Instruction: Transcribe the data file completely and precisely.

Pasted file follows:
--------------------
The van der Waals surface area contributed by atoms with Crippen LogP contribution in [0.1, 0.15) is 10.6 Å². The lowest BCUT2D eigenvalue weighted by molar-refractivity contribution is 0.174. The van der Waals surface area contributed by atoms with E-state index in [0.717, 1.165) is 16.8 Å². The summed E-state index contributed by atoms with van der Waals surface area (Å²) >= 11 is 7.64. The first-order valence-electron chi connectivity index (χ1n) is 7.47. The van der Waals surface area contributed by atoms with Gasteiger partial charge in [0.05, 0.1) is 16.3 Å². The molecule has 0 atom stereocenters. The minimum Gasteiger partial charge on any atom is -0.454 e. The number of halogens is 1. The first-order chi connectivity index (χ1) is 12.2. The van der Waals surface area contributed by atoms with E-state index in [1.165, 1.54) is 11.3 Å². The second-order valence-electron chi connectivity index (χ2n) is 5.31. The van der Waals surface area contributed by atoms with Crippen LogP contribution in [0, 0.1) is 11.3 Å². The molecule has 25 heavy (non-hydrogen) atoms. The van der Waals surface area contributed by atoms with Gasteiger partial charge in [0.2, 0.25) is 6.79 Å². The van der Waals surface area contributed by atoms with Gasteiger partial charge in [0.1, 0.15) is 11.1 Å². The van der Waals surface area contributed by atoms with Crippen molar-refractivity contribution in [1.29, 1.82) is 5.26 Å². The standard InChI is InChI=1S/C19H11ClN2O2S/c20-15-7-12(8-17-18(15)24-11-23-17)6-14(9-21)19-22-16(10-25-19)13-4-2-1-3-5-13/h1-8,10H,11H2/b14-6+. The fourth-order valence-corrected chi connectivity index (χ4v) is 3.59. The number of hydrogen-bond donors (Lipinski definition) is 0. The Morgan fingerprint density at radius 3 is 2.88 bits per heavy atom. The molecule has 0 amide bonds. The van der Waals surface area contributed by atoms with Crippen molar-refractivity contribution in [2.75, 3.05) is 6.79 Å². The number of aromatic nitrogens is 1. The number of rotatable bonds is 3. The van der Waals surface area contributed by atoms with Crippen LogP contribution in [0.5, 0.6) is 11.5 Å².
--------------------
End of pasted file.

The van der Waals surface area contributed by atoms with Crippen LogP contribution in [0.1, 0.15) is 10.6 Å². The lowest BCUT2D eigenvalue weighted by molar-refractivity contribution is 0.174. The van der Waals surface area contributed by atoms with E-state index in [0.717, 1.165) is 16.8 Å². The summed E-state index contributed by atoms with van der Waals surface area (Å²) >= 11 is 7.64. The first-order valence-electron chi connectivity index (χ1n) is 7.47. The van der Waals surface area contributed by atoms with Gasteiger partial charge in [0.05, 0.1) is 16.3 Å². The molecule has 0 atom stereocenters. The minimum Gasteiger partial charge on any atom is -0.454 e. The number of halogens is 1. The first-order chi connectivity index (χ1) is 12.2. The van der Waals surface area contributed by atoms with E-state index in [1.165, 1.54) is 11.3 Å². The second-order valence-electron chi connectivity index (χ2n) is 5.31. The van der Waals surface area contributed by atoms with Crippen LogP contribution in [0, 0.1) is 11.3 Å². The molecule has 25 heavy (non-hydrogen) atoms. The van der Waals surface area contributed by atoms with Gasteiger partial charge in [0.2, 0.25) is 6.79 Å². The van der Waals surface area contributed by atoms with Gasteiger partial charge in [0.1, 0.15) is 11.1 Å². The van der Waals surface area contributed by atoms with Crippen molar-refractivity contribution in [1.29, 1.82) is 5.26 Å². The standard InChI is InChI=1S/C19H11ClN2O2S/c20-15-7-12(8-17-18(15)24-11-23-17)6-14(9-21)19-22-16(10-25-19)13-4-2-1-3-5-13/h1-8,10H,11H2/b14-6+. The fourth-order valence-corrected chi connectivity index (χ4v) is 3.59. The number of hydrogen-bond donors (Lipinski definition) is 0. The Morgan fingerprint density at radius 3 is 2.88 bits per heavy atom. The molecule has 0 amide bonds. The van der Waals surface area contributed by atoms with Crippen molar-refractivity contribution in [2.75, 3.05) is 6.79 Å². The number of aromatic nitrogens is 1. The number of rotatable bonds is 3. The van der Waals surface area contributed by atoms with Crippen LogP contribution in [0.5, 0.6) is 11.5 Å².